News from the Broad

The Broad Institute is committed to open sharing not only of its scientific data and tools, but also information and news about our progress towards achieving our mission. Below are just a few highlights from the Broad scientific community.
  • Shining a light on bladder cancer

    May 5th, 2016
    Researchers scrutinize patterns of mutations in bladder tumor genomes, gleaning insights into the roles of DNA repair and tobacco-related DNA damage
    Read Full Story
  • History on ice

    May 3rd, 2016
    Researchers paint a genetic portrait of Ice Age Europe
    Read Full Story
  • What our gut tells us about the ‘hygiene hypothesis’

    April 27th, 2016
    Study of infants from three European countries reveals connection between microbiome, autoimmune disease
    Read Full Story
  • Resisting resistance in tuberculosis

    April 13th, 2016
    Antibiotics do patients no good if the pathogen being targeted is resistant to them. When it comes to tuberculosis, avoiding treatments destined to fail can be lifesaving.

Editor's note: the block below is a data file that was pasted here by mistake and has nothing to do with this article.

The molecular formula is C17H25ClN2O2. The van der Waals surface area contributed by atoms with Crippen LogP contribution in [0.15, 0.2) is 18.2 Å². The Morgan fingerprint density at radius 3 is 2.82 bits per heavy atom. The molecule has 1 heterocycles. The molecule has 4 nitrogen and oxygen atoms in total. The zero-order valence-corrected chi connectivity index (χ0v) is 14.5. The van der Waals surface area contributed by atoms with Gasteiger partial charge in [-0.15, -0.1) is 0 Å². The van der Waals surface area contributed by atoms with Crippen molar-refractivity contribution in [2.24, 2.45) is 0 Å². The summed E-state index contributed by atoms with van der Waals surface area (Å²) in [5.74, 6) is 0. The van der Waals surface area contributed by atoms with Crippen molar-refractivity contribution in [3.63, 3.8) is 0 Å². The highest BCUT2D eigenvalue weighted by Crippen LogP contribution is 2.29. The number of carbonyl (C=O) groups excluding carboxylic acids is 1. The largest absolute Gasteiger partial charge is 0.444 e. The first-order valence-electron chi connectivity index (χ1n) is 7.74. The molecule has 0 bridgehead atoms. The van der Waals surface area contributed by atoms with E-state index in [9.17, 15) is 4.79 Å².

Read Full Story
  • Hunt for noncoding mutations reveals insights into development of red blood cells

    April 12th, 2016

    Chasing mutations in the coding regions of genes associated with disease is one thing; chasing noncoding or regulatory mutations is another. For a study published last week in the Proceedings of the National Academy of Sciences, a team led by Vijay Sankaran, Aoi Wakabayashi, and Jacob Ulirsch of Boston Children’s Hospital, Dana-Farber Cancer Institute, and Broad Institute used CRISPR genome editing to probe rare mutations — all in noncoding DNA — linked to three red blood cell diseases. Their findings reveal new insights into the intricate dance of transcription factors involved in red blood cell development, and provide a framework for studying the functional changes wrought by mutations in noncoding stretches of the genome.